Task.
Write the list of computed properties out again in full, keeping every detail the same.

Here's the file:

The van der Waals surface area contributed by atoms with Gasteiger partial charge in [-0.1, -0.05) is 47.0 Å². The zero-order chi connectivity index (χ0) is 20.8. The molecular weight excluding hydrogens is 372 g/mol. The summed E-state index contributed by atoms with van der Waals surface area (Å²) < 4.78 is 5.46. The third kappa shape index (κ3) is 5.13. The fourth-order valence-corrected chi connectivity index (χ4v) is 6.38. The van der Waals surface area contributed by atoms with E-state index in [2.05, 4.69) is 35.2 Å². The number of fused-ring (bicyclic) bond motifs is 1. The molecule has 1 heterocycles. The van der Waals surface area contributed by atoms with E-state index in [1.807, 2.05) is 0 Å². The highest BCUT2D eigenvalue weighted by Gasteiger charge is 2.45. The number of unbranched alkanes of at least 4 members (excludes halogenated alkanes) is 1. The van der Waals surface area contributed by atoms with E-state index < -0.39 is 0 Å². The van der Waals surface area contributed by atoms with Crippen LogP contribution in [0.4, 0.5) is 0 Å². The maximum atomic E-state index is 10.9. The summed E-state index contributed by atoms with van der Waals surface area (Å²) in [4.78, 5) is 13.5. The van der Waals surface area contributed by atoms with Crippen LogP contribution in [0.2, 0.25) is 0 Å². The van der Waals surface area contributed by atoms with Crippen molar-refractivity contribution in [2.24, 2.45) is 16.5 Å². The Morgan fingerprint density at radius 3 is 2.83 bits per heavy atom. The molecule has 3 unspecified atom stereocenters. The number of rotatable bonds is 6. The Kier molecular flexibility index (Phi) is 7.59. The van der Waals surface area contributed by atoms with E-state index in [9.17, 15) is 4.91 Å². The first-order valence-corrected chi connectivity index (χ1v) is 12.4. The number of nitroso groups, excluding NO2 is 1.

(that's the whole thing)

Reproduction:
The van der Waals surface area contributed by atoms with Gasteiger partial charge in [-0.1, -0.05) is 47.0 Å². The zero-order chi connectivity index (χ0) is 20.8. The molecular weight excluding hydrogens is 372 g/mol. The summed E-state index contributed by atoms with van der Waals surface area (Å²) < 4.78 is 5.46. The third kappa shape index (κ3) is 5.13. The fourth-order valence-corrected chi connectivity index (χ4v) is 6.38. The van der Waals surface area contributed by atoms with E-state index in [2.05, 4.69) is 35.2 Å². The number of fused-ring (bicyclic) bond motifs is 1. The molecule has 1 heterocycles. The van der Waals surface area contributed by atoms with E-state index in [1.807, 2.05) is 0 Å². The highest BCUT2D eigenvalue weighted by Gasteiger charge is 2.45. The number of unbranched alkanes of at least 4 members (excludes halogenated alkanes) is 1. The van der Waals surface area contributed by atoms with E-state index < -0.39 is 0 Å². The van der Waals surface area contributed by atoms with Crippen LogP contribution in [0.4, 0.5) is 0 Å². The maximum atomic E-state index is 10.9. The summed E-state index contributed by atoms with van der Waals surface area (Å²) in [4.78, 5) is 13.5. The van der Waals surface area contributed by atoms with Crippen LogP contribution in [0.2, 0.25) is 0 Å². The van der Waals surface area contributed by atoms with Crippen molar-refractivity contribution in [2.24, 2.45) is 16.5 Å². The Morgan fingerprint density at radius 3 is 2.83 bits per heavy atom. The molecule has 3 unspecified atom stereocenters. The number of rotatable bonds is 6. The Kier molecular flexibility index (Phi) is 7.59. The van der Waals surface area contributed by atoms with E-state index in [9.17, 15) is 4.91 Å². The first-order valence-corrected chi connectivity index (χ1v) is 12.4. The number of nitroso groups, excluding NO2 is 1.